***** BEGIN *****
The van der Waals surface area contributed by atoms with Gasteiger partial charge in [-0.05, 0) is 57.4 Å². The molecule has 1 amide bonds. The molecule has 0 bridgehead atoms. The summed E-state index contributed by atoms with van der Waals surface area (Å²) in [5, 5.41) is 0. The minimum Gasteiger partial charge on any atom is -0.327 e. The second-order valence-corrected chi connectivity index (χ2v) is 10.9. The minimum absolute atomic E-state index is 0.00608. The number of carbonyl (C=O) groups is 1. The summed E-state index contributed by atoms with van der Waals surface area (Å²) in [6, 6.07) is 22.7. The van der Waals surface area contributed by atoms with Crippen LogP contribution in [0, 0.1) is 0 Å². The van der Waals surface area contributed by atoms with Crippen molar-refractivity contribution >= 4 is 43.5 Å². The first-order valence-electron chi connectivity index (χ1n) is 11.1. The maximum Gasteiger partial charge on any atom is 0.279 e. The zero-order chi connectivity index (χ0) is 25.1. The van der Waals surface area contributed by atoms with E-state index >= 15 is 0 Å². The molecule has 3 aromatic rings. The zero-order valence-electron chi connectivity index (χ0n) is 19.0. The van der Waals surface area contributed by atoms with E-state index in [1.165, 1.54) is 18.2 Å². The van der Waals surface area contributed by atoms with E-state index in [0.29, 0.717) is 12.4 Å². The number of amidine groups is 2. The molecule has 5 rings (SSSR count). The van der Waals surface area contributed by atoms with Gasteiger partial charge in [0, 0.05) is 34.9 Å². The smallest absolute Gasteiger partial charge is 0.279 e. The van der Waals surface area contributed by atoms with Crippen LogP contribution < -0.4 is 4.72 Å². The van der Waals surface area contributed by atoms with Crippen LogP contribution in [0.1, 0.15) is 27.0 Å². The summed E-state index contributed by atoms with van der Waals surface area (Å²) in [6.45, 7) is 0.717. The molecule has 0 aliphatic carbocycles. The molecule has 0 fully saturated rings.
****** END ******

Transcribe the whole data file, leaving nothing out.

The van der Waals surface area contributed by atoms with Gasteiger partial charge in [-0.05, 0) is 57.4 Å². The molecule has 1 amide bonds. The molecule has 0 bridgehead atoms. The summed E-state index contributed by atoms with van der Waals surface area (Å²) in [5, 5.41) is 0. The minimum Gasteiger partial charge on any atom is -0.327 e. The second-order valence-corrected chi connectivity index (χ2v) is 10.9. The minimum absolute atomic E-state index is 0.00608. The number of carbonyl (C=O) groups is 1. The summed E-state index contributed by atoms with van der Waals surface area (Å²) in [6, 6.07) is 22.7. The van der Waals surface area contributed by atoms with Crippen LogP contribution in [0, 0.1) is 0 Å². The van der Waals surface area contributed by atoms with Crippen molar-refractivity contribution >= 4 is 43.5 Å². The first-order valence-electron chi connectivity index (χ1n) is 11.1. The maximum Gasteiger partial charge on any atom is 0.279 e. The zero-order chi connectivity index (χ0) is 25.1. The van der Waals surface area contributed by atoms with E-state index >= 15 is 0 Å². The molecule has 3 aromatic rings. The zero-order valence-electron chi connectivity index (χ0n) is 19.0. The van der Waals surface area contributed by atoms with E-state index in [1.165, 1.54) is 18.2 Å². The van der Waals surface area contributed by atoms with E-state index in [0.29, 0.717) is 12.4 Å². The number of amidine groups is 2. The molecule has 5 rings (SSSR count). The van der Waals surface area contributed by atoms with Gasteiger partial charge in [0, 0.05) is 34.9 Å². The smallest absolute Gasteiger partial charge is 0.279 e. The van der Waals surface area contributed by atoms with Crippen LogP contribution < -0.4 is 4.72 Å². The van der Waals surface area contributed by atoms with Crippen LogP contribution in [0.1, 0.15) is 27.0 Å². The summed E-state index contributed by atoms with van der Waals surface area (Å²) in [6.45, 7) is 0.717. The molecule has 0 aliphatic carbocycles. The molecule has 0 fully saturated rings.